Of course, if my guy talked to me about all this stuff in length and assured me that my insecurities were unfounded, I'd be okay. But he couldn't take my word for it, because I'd likely hide the fact that I was a little upset for awhile for the sake of keeping the peace. He'd also have to talk to my parents with me so they know he really does want to be a part of the family. They'd be unsure of it for awhile, but if he wanted to keep his name for the right reasons, they'd eventually accept it.

    Sorry for the long winded response, that's how I process issues like this! To sum up: Ask yourself why you want to keep your ex's name, and be honest with yourself. Make sure it's not because there are residual feelings or you are afraid to make the same level of commitment to your fiance. If you don't want to change it or a "good" reason, make sure your fiance is really okay with it. Suggest counseling if need be. If he really is okay (and he should be if your reasons are pure)then you need to find ways of letting his family know you mean no disrespect (if that is a concern for you and your future spouse.)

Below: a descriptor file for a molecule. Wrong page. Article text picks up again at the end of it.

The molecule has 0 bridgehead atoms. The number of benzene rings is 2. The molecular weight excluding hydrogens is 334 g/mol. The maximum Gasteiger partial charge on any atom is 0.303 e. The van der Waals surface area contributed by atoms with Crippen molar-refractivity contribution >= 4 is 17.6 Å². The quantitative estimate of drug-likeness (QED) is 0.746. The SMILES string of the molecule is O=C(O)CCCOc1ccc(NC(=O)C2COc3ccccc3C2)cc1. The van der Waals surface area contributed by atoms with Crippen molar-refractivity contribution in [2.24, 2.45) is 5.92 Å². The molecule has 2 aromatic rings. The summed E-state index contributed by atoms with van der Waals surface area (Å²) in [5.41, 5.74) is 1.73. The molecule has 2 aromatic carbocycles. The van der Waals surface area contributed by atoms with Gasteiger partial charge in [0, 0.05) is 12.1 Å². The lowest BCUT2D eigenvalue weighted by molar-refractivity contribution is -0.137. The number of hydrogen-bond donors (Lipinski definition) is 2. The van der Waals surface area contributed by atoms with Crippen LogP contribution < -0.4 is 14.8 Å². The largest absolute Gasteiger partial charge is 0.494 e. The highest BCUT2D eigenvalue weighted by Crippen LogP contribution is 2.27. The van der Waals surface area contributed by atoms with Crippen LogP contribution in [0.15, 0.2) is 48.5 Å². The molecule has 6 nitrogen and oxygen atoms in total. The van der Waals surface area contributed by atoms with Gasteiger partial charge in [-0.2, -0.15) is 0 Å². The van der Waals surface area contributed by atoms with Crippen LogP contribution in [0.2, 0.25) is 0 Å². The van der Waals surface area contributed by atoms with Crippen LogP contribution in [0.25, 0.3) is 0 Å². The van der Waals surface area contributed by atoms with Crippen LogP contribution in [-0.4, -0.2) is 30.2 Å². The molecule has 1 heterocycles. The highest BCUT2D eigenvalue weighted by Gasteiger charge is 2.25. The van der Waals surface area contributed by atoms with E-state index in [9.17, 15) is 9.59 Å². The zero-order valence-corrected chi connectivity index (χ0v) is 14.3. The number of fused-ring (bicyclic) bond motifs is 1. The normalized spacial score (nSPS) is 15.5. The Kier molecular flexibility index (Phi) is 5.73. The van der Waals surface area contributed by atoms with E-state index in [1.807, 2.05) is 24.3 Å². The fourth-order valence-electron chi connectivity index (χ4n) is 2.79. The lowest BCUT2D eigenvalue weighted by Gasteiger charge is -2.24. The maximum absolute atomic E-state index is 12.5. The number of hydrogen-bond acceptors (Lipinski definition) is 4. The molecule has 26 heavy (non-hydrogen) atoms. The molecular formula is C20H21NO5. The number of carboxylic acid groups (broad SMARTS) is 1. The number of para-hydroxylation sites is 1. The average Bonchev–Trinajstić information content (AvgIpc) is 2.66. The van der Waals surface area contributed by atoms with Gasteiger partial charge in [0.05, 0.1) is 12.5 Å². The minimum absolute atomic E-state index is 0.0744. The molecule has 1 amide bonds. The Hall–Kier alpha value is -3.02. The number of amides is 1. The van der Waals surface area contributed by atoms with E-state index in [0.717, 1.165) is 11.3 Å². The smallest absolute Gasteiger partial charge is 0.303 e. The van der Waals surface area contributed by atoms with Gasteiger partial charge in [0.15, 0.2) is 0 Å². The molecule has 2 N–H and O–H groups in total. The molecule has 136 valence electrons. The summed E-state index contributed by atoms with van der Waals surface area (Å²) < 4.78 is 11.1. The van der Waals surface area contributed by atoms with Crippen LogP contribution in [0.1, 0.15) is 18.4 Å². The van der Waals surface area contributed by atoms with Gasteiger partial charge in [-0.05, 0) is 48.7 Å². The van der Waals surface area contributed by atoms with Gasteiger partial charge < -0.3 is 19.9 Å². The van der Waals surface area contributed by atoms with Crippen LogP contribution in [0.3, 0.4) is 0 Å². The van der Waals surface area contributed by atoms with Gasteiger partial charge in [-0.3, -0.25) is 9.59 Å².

44. A name is a label, an identifier. It's not who we are or what we stand for. Do what is easiest. If you're on board and your fiance is on board, who else matters? We all have bigger hurdles in our lives. Tell those nay-sayers that it's easier for you and your future hubbs is fine with it, so why should anything else matter?

  45. I think this is a good example of how women aren't respected when it comes to last names. The view is that your new name is never yours really. You just borrow it to show you're married. To me that's not an appealing idea. And it's why I would never change my last name. Has he thought about taking your maiden name? There is a reason why last names only seem to be an issue for women – our patriarchal society puts a woman's worth in terms of her name and status in whether she's married or not.